Hack Writers

My fondness for searching out new (to me) online magazines and exploring their contents led me this week to http://www.hackwriters.com. This online portfolio includes travel, lifestyle and fiction pieces from new and established writers. According to the website’s About page, their material is archived by the British Library and boasts several awards from the North American Travel Journalists Association. Their homepage banner includes this designation, “The International Writer’s Magazine.”

I perused the travel page (Hacktreks) but found nothing about Ireland, to my dismay.

Hackwriters began in 1999, and there’s something satisfying about a group whose roots went down as the century turned, especially in light of all that Y2K silliness going on at the time. It suggests a willingness to plunge into the void with optimism.

The magazine is free and pays no fees to authors whose work they accept for publication. Submissions are accepted across topics and genres. Their submission page includes these caveats…no sexism, racism or other forms of discrimination in the content. They strive to discover high quality writing that is thought provoking without being offensive.

Word limits for submissions are presented as a guide rather than an absolute; between 1200 and 2200 words are preferred. The editors ask that writers considering submitting to their magazine first read previous work they’ve accepted and published. Seems a reasonable request.

Current fiction pieces can be found at http://www.hackwriters.com/Dreamscapes3.htm
The site offers an enormous selection of short fiction from which to choose. I read a few and, while I’m not even close to having read half of the stories available, I haven’t yet found a stinker in the bunch. Most of their authors have several stories in the 2013 issue. They include Oswaldo Jimenez, Martin Green, Abigail George and Michelle D’Costa. Stories are longer than what I’ve grown accustomed to reading lately in Flash Fiction magazines.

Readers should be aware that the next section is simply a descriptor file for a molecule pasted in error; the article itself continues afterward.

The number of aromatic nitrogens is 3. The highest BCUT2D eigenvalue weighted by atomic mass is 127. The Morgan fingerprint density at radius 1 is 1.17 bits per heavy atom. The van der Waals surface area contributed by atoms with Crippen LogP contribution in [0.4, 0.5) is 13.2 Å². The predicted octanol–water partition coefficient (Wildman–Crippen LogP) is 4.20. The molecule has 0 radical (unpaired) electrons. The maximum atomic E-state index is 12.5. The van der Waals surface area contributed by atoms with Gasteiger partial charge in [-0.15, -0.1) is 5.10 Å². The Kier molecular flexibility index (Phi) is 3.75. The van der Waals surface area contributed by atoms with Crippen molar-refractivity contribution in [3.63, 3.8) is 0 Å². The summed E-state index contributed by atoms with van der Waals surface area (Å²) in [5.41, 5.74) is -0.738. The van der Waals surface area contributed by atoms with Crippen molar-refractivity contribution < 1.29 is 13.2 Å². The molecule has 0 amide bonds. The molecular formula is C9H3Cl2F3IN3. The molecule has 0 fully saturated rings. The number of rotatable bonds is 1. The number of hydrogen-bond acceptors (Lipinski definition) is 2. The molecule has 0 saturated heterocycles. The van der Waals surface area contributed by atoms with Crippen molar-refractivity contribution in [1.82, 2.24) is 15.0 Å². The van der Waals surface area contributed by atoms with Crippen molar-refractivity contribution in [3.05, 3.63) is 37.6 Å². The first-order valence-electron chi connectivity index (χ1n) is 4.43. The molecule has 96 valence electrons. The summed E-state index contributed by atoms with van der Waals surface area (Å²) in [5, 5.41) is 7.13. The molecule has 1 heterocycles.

I prefer the flash format, but found reading Hackwriters’ offerings a happy diversion this week.

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Every Day Fiction (redux)

Every Day Fiction is a flash fiction magazine that publishes one story daily on their web site, http://www.everydayfiction.com. Founded in 2007, this group of talented Canadians celebrate their 6th anniversary this month. They accept all genres of fiction with a 1,000 word limit for submissions. EDF has a relatively large audience of more than 10,000 subscribers and annually publishes an anthology of the best 100 stories of the year. Every Day Fiction is considered by many as one of the best online literary markets.

This month my story, “Kin” will be published on Friday, September 6. It’s the story of a family reunion and the gathering of the last harvest in the home place’s orchard.

This is the second story I’ve submitted to Every Day Fiction and had accepted for publication. The first was “Tag, You’re It,” published in May of this year.

You can read and comment on my stories on their site. Or become an email subscriber, like me. I’ve discovered several up and coming authors whose stories are published on the Every Day Fiction site and whose blogs I’ve begun to follow here on WordPress.

I appreciate you, my readers, following or just visiting my blog and would love to hear your comments about my story. Thanks for stopping by again!

Just Beneath the Surface

life-of-pi-tiger

I’ve been considering the various explanations of the film, “Life of Pi” and its meaning. My first impression was that this was a prototypical example of magical realism. Ang Lee’s direction captured the novel elegantly. The use of CGI was not distracting – the tiger and orangutan were portrayed believably. Then my friend, Mark, introduced me to his metalinguistic view – that Pi is a story about the power of story-telling. “Life of Pi” shows what happens when a writer who, after recently abandoning a novel he’s worked on for two years, interviews a man named Pi who tells the writer a strange, disturbing tale that is also wonderful but thoroughly implausible. The Writer does not fully believe. So Pi tells an “alternate” story based on the same events as the first, but which is not as fanciful. Pi then asks the writer, “Which story do you prefer?”

The first story is a fantasy about a boy and a tiger, shipwrecked and sharing a lifeboat in the Pacific for 277 days. The boy experiences strange events, visions of beauty and horror in the depths of the ocean and floating among the stars; he briefly stays on a floating, carnivorous island inhabited by thousands of meercats. Eventually, the boy is washed ashore in Mexico where he recovers. While in the hospital, the ship’s investigators question him about his lifeboat experiences. They don’t believe his story of sharing the lifeboat with a starving tiger so he tells a second story which is more realistic and also more troubling.

The writer, when asked which story he prefers, answers, “The one with the tiger.” Pi then responds, “so it is with God,” suggesting to the writer and the viewer that God prefers to communicate with fanciful, meaningful stories, even if the stories are not literally true. The power of Life of Pi owes more to imagination than to verisimilitude. The fundamental idea is that we humans are emotional creatures who respond to stories that resonate in us, whether fact-based or not.